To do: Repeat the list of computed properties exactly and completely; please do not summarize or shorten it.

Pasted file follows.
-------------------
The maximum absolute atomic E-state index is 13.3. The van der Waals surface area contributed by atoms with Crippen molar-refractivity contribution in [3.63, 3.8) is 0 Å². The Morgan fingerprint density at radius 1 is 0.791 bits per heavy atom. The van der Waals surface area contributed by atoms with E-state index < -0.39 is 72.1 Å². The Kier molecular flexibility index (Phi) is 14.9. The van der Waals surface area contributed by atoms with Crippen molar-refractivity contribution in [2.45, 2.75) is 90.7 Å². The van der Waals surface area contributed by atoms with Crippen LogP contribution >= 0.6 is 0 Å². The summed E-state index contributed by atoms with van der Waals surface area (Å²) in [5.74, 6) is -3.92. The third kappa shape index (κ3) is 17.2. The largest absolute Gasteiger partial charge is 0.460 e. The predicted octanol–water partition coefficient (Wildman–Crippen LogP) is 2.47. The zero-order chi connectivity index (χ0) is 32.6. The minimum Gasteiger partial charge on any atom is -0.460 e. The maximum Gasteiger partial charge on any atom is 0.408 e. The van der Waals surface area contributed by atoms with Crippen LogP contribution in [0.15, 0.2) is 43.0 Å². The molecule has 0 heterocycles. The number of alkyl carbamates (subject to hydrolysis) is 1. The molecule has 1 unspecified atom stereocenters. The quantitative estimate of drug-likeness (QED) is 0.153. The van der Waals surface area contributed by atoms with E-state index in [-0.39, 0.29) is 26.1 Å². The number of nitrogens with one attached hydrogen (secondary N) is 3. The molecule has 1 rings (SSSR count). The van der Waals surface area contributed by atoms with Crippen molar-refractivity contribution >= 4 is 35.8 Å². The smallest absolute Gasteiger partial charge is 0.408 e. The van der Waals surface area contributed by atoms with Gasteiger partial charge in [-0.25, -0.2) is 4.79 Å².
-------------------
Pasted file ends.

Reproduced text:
The maximum absolute atomic E-state index is 13.3. The van der Waals surface area contributed by atoms with Crippen molar-refractivity contribution in [3.63, 3.8) is 0 Å². The Morgan fingerprint density at radius 1 is 0.791 bits per heavy atom. The van der Waals surface area contributed by atoms with E-state index < -0.39 is 72.1 Å². The Kier molecular flexibility index (Phi) is 14.9. The van der Waals surface area contributed by atoms with Crippen molar-refractivity contribution in [2.45, 2.75) is 90.7 Å². The van der Waals surface area contributed by atoms with Crippen LogP contribution >= 0.6 is 0 Å². The summed E-state index contributed by atoms with van der Waals surface area (Å²) in [5.74, 6) is -3.92. The third kappa shape index (κ3) is 17.2. The largest absolute Gasteiger partial charge is 0.460 e. The predicted octanol–water partition coefficient (Wildman–Crippen LogP) is 2.47. The zero-order chi connectivity index (χ0) is 32.6. The minimum Gasteiger partial charge on any atom is -0.460 e. The maximum Gasteiger partial charge on any atom is 0.408 e. The van der Waals surface area contributed by atoms with Crippen LogP contribution in [0.15, 0.2) is 43.0 Å². The molecule has 0 heterocycles. The number of alkyl carbamates (subject to hydrolysis) is 1. The molecule has 1 unspecified atom stereocenters. The quantitative estimate of drug-likeness (QED) is 0.153. The van der Waals surface area contributed by atoms with E-state index in [-0.39, 0.29) is 26.1 Å². The number of nitrogens with one attached hydrogen (secondary N) is 3. The molecule has 1 rings (SSSR count). The van der Waals surface area contributed by atoms with Crippen molar-refractivity contribution >= 4 is 35.8 Å². The smallest absolute Gasteiger partial charge is 0.408 e. The van der Waals surface area contributed by atoms with Gasteiger partial charge in [-0.25, -0.2) is 4.79 Å².